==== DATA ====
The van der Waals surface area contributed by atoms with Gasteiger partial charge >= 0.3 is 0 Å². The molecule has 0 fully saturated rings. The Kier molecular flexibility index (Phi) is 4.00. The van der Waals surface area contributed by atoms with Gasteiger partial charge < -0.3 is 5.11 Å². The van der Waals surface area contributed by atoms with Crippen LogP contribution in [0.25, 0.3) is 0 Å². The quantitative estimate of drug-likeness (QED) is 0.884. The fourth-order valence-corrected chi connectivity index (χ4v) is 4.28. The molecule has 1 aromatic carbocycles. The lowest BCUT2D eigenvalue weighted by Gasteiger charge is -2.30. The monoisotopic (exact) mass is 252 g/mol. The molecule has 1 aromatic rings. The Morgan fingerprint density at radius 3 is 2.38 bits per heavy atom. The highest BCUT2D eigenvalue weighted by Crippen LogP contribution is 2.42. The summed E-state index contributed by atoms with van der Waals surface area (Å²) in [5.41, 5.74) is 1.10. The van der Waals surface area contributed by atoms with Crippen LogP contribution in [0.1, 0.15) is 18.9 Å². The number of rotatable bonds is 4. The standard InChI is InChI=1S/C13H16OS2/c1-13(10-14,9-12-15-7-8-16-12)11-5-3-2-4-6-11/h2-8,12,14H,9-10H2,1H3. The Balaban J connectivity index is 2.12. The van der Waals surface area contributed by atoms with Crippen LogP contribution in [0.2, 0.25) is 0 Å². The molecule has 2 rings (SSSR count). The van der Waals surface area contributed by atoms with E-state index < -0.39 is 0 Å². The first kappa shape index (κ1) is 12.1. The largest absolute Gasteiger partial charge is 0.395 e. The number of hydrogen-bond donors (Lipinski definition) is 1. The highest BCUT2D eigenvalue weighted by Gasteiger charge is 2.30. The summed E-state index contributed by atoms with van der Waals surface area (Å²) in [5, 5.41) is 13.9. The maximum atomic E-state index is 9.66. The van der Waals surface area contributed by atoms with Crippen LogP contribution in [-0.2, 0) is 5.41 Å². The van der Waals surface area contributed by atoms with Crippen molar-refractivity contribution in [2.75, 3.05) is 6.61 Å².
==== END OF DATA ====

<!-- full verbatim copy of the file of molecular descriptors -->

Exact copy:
The van der Waals surface area contributed by atoms with Gasteiger partial charge >= 0.3 is 0 Å². The molecule has 0 fully saturated rings. The Kier molecular flexibility index (Phi) is 4.00. The van der Waals surface area contributed by atoms with Gasteiger partial charge < -0.3 is 5.11 Å². The van der Waals surface area contributed by atoms with Crippen LogP contribution in [0.25, 0.3) is 0 Å². The quantitative estimate of drug-likeness (QED) is 0.884. The fourth-order valence-corrected chi connectivity index (χ4v) is 4.28. The molecule has 1 aromatic carbocycles. The lowest BCUT2D eigenvalue weighted by Gasteiger charge is -2.30. The monoisotopic (exact) mass is 252 g/mol. The molecule has 1 aromatic rings. The Morgan fingerprint density at radius 3 is 2.38 bits per heavy atom. The highest BCUT2D eigenvalue weighted by Crippen LogP contribution is 2.42. The summed E-state index contributed by atoms with van der Waals surface area (Å²) in [5.41, 5.74) is 1.10. The van der Waals surface area contributed by atoms with Crippen LogP contribution in [0.1, 0.15) is 18.9 Å². The number of rotatable bonds is 4. The standard InChI is InChI=1S/C13H16OS2/c1-13(10-14,9-12-15-7-8-16-12)11-5-3-2-4-6-11/h2-8,12,14H,9-10H2,1H3. The Balaban J connectivity index is 2.12. The van der Waals surface area contributed by atoms with Crippen LogP contribution in [0.2, 0.25) is 0 Å². The molecule has 2 rings (SSSR count). The van der Waals surface area contributed by atoms with E-state index < -0.39 is 0 Å². The first kappa shape index (κ1) is 12.1. The largest absolute Gasteiger partial charge is 0.395 e. The number of hydrogen-bond donors (Lipinski definition) is 1. The highest BCUT2D eigenvalue weighted by Gasteiger charge is 2.30. The summed E-state index contributed by atoms with van der Waals surface area (Å²) in [5, 5.41) is 13.9. The maximum atomic E-state index is 9.66. The van der Waals surface area contributed by atoms with Crippen LogP contribution in [-0.2, 0) is 5.41 Å². The van der Waals surface area contributed by atoms with Crippen molar-refractivity contribution in [2.75, 3.05) is 6.61 Å².